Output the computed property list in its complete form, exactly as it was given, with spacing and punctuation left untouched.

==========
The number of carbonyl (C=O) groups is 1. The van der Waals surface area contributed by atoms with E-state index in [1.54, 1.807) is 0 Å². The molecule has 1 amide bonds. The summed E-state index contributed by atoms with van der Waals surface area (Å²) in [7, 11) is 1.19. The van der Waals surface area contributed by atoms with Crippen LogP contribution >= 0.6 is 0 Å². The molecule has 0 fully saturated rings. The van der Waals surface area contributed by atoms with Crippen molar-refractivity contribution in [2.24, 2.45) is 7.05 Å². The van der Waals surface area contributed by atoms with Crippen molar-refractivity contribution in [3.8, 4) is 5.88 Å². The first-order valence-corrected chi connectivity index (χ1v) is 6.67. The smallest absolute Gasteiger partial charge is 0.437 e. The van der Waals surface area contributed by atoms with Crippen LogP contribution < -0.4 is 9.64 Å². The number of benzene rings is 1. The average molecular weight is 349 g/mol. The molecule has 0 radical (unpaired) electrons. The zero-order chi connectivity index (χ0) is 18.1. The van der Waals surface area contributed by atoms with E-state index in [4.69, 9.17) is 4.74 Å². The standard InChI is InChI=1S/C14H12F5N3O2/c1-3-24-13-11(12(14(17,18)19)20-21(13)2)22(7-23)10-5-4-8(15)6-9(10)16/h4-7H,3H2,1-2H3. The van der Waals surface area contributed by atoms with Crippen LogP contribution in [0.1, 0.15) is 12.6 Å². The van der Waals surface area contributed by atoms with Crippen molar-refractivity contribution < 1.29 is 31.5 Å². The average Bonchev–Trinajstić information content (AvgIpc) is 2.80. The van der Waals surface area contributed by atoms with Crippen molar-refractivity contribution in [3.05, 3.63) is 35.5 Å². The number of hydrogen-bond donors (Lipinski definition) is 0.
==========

The number of carbonyl (C=O) groups is 1. The van der Waals surface area contributed by atoms with E-state index in [1.54, 1.807) is 0 Å². The molecule has 1 amide bonds. The summed E-state index contributed by atoms with van der Waals surface area (Å²) in [7, 11) is 1.19. The van der Waals surface area contributed by atoms with Crippen LogP contribution >= 0.6 is 0 Å². The molecule has 0 fully saturated rings. The van der Waals surface area contributed by atoms with Crippen molar-refractivity contribution in [2.24, 2.45) is 7.05 Å². The van der Waals surface area contributed by atoms with Crippen molar-refractivity contribution in [3.8, 4) is 5.88 Å². The first-order valence-corrected chi connectivity index (χ1v) is 6.67. The smallest absolute Gasteiger partial charge is 0.437 e. The van der Waals surface area contributed by atoms with Crippen LogP contribution < -0.4 is 9.64 Å². The number of benzene rings is 1. The average molecular weight is 349 g/mol. The molecule has 0 radical (unpaired) electrons. The zero-order chi connectivity index (χ0) is 18.1. The van der Waals surface area contributed by atoms with E-state index in [4.69, 9.17) is 4.74 Å². The standard InChI is InChI=1S/C14H12F5N3O2/c1-3-24-13-11(12(14(17,18)19)20-21(13)2)22(7-23)10-5-4-8(15)6-9(10)16/h4-7H,3H2,1-2H3. The van der Waals surface area contributed by atoms with Crippen LogP contribution in [0.1, 0.15) is 12.6 Å². The van der Waals surface area contributed by atoms with Crippen molar-refractivity contribution < 1.29 is 31.5 Å². The average Bonchev–Trinajstić information content (AvgIpc) is 2.80. The van der Waals surface area contributed by atoms with Crippen molar-refractivity contribution in [3.05, 3.63) is 35.5 Å². The number of hydrogen-bond donors (Lipinski definition) is 0.